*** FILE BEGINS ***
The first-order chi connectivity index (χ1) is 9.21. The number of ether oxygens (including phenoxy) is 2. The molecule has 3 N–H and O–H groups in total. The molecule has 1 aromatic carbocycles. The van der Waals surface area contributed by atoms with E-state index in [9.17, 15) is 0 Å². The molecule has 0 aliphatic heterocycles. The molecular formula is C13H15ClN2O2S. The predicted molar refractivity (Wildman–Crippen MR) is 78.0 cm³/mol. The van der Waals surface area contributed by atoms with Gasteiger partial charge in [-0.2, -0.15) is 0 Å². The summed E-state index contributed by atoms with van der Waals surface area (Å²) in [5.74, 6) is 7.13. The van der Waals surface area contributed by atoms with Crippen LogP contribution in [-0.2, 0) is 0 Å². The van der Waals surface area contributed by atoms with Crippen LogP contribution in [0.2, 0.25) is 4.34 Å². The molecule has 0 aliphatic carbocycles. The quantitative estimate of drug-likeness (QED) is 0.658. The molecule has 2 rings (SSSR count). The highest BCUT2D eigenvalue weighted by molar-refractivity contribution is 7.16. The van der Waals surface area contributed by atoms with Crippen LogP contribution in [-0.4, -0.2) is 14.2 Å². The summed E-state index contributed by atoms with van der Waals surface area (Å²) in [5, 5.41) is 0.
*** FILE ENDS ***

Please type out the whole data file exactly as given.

The first-order chi connectivity index (χ1) is 9.21. The number of ether oxygens (including phenoxy) is 2. The molecule has 3 N–H and O–H groups in total. The molecule has 1 aromatic carbocycles. The van der Waals surface area contributed by atoms with E-state index in [9.17, 15) is 0 Å². The molecule has 0 aliphatic heterocycles. The molecular formula is C13H15ClN2O2S. The predicted molar refractivity (Wildman–Crippen MR) is 78.0 cm³/mol. The van der Waals surface area contributed by atoms with Gasteiger partial charge in [-0.2, -0.15) is 0 Å². The summed E-state index contributed by atoms with van der Waals surface area (Å²) in [5.74, 6) is 7.13. The van der Waals surface area contributed by atoms with Crippen LogP contribution in [-0.2, 0) is 0 Å². The van der Waals surface area contributed by atoms with Crippen LogP contribution in [0.2, 0.25) is 4.34 Å². The molecule has 0 aliphatic carbocycles. The quantitative estimate of drug-likeness (QED) is 0.658. The molecule has 2 rings (SSSR count). The highest BCUT2D eigenvalue weighted by molar-refractivity contribution is 7.16. The van der Waals surface area contributed by atoms with Crippen LogP contribution in [-0.4, -0.2) is 14.2 Å². The summed E-state index contributed by atoms with van der Waals surface area (Å²) in [5, 5.41) is 0.